PDF: URI v Kleberg County - Texas Supreme Court Opinion (No. 16-0336)
CENTENNIAL, Colo., March 26, 2018 – Westwater Resources, Inc. (Nasdaq: WWR) (“WWR” or “Westwater”) is pleased to announce that, on March 23, 2018, the Supreme Court of the State of Texas issued a unanimous (8-0) decision favorable to Westwater in its long-running lawsuit between a Westwater subsidiary, URI, Inc., and Kleberg County, Texas. The lawsuit involved a post-mining restoration standard, as reflected in a 2004 settlement agreement between URI, Inc. and Kleberg County, for one specific water well (out of a total of 39 wells) at URI’s Kingsville project. Kleberg County argued that only baseline data taken in 1985 should be used to determine the clean-up standard for the well, which showed that the water in the specific well was allegedly suitable for agricultural irrigation purposes prior to the start of mining. URI argued that baseline data taken in both 1985 and 1987 should be used to determine the clean-up standard for the well, and that averaging the two data sets showed no suitable use prior to the start of mining. The Supreme Court ruled in complete favor of URI and denied Kleberg County any further relief.
Chris Jones, Westwater’s President, expressed satisfaction with the decision. “We have long believed that the restoration process at Kingsville was performed in full compliance with all state requirements as well as the 2004 settlement agreement. Now the Texas Supreme Court agrees with us. Both parties have spent considerable time and money to reach this outcome, and Westwater is pleased that the rule of law has been properly applied. We will continue to restore the Kingsville project as required by state law and look forward to future opportunities to demonstrate our commitment to the health and safety of the citizens of Kleberg County.”
In this litigation, which began in 2007, the trial court concluded in 2013 that URI breached its contractual obligation, under the 2004 settlement agreement with Kleberg County, to restore one of 39 wells to its pre-mining use based on baseline data obtained for that specific well in 1985. The trial court ordered URI to continue restoring that one specific well until the water was suitable for agricultural irrigation use. The court of appeals affirmed in 2016 on liability, reversed on remedies, and held that Kleberg County was entitled to its attorney’s fees as a result of prevailing on URI’s contract breach. The issue before the Supreme Court was whether the specific language contained in the 2004 settlement agreement required URI to apply only the 1985 baseline data or whether URI should apply both 1985 and 1987 baseline data. Although the 2004 settlement agreement was silent on the use of either 1985 or 1987 data, both URI and Kleberg County agreed, and the trial court and the court of appeals concluded, that on this issue the 2004 settlement agreement was unambiguous and clear on its face.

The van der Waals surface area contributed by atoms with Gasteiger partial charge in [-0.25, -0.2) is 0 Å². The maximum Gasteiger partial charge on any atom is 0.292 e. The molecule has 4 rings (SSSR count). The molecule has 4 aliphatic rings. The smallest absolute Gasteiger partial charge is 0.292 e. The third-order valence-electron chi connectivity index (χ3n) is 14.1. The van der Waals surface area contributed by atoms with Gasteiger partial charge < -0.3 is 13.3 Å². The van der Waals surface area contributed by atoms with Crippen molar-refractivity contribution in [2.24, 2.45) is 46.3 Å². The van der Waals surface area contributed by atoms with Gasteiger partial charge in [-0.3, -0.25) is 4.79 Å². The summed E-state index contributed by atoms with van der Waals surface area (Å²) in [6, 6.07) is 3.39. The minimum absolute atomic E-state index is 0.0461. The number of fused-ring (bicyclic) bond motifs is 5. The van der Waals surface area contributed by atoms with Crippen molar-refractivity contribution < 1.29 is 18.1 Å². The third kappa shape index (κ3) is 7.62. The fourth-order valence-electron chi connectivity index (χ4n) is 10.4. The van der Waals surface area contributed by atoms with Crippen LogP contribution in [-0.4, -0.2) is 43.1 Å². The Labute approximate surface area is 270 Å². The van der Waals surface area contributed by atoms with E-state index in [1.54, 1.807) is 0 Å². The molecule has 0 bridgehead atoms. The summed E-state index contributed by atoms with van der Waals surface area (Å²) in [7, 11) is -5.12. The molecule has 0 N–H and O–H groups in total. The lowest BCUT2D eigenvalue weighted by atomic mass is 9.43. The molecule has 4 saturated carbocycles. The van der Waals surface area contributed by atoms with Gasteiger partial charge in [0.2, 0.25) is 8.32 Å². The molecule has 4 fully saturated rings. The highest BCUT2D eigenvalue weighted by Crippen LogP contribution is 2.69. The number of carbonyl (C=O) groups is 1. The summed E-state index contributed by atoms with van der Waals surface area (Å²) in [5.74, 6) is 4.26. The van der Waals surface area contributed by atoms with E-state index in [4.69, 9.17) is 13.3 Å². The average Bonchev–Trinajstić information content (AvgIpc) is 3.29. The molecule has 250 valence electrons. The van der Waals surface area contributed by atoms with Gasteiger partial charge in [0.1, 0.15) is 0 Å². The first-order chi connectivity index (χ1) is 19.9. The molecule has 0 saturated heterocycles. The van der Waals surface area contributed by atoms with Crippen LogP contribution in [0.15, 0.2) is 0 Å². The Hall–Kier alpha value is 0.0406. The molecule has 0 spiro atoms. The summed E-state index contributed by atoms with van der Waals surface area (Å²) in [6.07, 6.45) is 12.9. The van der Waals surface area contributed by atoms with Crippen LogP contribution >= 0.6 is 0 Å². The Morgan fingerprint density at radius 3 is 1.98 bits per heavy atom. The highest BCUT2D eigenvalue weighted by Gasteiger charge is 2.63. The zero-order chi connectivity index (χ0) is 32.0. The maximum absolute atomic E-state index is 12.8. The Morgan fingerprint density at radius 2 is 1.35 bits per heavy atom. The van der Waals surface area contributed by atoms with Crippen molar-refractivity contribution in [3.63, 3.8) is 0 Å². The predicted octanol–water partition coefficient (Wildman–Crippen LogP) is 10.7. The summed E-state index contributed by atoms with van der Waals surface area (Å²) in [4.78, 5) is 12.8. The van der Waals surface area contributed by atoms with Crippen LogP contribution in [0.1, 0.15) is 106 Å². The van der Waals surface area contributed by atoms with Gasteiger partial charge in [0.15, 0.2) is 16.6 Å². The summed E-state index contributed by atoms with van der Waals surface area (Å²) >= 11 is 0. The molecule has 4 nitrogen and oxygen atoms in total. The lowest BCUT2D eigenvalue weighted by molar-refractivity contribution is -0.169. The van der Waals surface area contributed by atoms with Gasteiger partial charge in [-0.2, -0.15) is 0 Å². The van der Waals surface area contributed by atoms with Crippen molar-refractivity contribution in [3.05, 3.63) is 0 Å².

In its decision the Supreme Court found that the 2004 settlement agreement did not refer to any particular set of data, or prescribe the use of particular data, or place limitations on the data that may be considered or require restoration of any well let alone a particular well. The Supreme Court then reasoned as follows:
“The lower courts concluded, however, that URI could not use the 1987 baseline data, alone or in combination with the 1985 baseline data, precisely because this outcome would ensue from a plain and objective reading of the Settlement Agreement. Even though the contract admits no ambiguity, the lower courts engrafted limitations that are entirely external to the instrument and directed to fulfill Kleberg County’s unexpressed subjective intent. This is not a proper use of surrounding facts and circumstances. Courts cannot rewrite the parties’ contract to add to or subtract from its language.”
In conclusion, the Supreme Court stated “. . . as a matter of law, URI did not breach . . . the Settlement Agreement . . .” and then it “reversed the court of appeals judgment and rendered judgment that Kleberg County take nothing on its breach-of-contract claim.” A complete copy of the Supreme Court’s decision can be found on Projects Overview page of Westwater’s website at www.westwaterresources.net.
Westwater was represented before the Texas Supreme Court by Duncan C. Norton with the Austin law firm of Lloyd Gosselink Rochelle & Townsend, P.C.